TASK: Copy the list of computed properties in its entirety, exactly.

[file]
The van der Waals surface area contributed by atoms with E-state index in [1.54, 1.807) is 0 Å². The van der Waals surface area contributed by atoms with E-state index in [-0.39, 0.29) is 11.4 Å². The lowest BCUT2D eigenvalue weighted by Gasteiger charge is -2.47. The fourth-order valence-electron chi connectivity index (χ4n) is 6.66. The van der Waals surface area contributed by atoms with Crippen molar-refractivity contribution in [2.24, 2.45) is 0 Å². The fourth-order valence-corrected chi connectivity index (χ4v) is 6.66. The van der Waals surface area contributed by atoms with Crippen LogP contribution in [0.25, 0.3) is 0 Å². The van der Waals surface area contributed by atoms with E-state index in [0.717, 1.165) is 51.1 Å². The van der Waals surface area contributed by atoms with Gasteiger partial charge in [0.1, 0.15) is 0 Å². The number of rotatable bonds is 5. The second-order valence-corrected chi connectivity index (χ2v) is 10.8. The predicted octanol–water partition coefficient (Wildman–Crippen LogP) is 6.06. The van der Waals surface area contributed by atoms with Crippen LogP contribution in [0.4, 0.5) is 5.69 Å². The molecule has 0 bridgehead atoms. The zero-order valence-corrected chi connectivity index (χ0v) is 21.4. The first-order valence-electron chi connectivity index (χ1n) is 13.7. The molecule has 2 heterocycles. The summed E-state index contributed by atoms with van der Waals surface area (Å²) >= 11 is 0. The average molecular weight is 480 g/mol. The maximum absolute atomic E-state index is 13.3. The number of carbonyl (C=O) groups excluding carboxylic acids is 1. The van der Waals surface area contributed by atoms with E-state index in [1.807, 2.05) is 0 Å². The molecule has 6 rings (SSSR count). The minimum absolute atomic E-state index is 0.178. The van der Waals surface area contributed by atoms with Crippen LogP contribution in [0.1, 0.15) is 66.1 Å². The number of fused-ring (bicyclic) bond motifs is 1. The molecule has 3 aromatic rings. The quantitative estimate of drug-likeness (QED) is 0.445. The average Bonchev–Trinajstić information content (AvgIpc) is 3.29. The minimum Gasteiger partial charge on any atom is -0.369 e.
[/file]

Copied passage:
The van der Waals surface area contributed by atoms with E-state index in [1.54, 1.807) is 0 Å². The van der Waals surface area contributed by atoms with E-state index in [-0.39, 0.29) is 11.4 Å². The lowest BCUT2D eigenvalue weighted by Gasteiger charge is -2.47. The fourth-order valence-electron chi connectivity index (χ4n) is 6.66. The van der Waals surface area contributed by atoms with Crippen molar-refractivity contribution in [2.24, 2.45) is 0 Å². The fourth-order valence-corrected chi connectivity index (χ4v) is 6.66. The van der Waals surface area contributed by atoms with Crippen LogP contribution in [0.25, 0.3) is 0 Å². The van der Waals surface area contributed by atoms with E-state index in [0.717, 1.165) is 51.1 Å². The van der Waals surface area contributed by atoms with Gasteiger partial charge in [0.1, 0.15) is 0 Å². The number of rotatable bonds is 5. The second-order valence-corrected chi connectivity index (χ2v) is 10.8. The predicted octanol–water partition coefficient (Wildman–Crippen LogP) is 6.06. The van der Waals surface area contributed by atoms with Crippen LogP contribution in [0.4, 0.5) is 5.69 Å². The molecule has 0 bridgehead atoms. The zero-order valence-corrected chi connectivity index (χ0v) is 21.4. The first-order valence-electron chi connectivity index (χ1n) is 13.7. The molecule has 2 heterocycles. The summed E-state index contributed by atoms with van der Waals surface area (Å²) >= 11 is 0. The average molecular weight is 480 g/mol. The maximum absolute atomic E-state index is 13.3. The number of carbonyl (C=O) groups excluding carboxylic acids is 1. The van der Waals surface area contributed by atoms with E-state index in [1.807, 2.05) is 0 Å². The molecule has 6 rings (SSSR count). The minimum absolute atomic E-state index is 0.178. The van der Waals surface area contributed by atoms with Crippen LogP contribution in [0.1, 0.15) is 66.1 Å². The number of fused-ring (bicyclic) bond motifs is 1. The molecule has 3 aromatic rings. The quantitative estimate of drug-likeness (QED) is 0.445. The average Bonchev–Trinajstić information content (AvgIpc) is 3.29. The minimum Gasteiger partial charge on any atom is -0.369 e.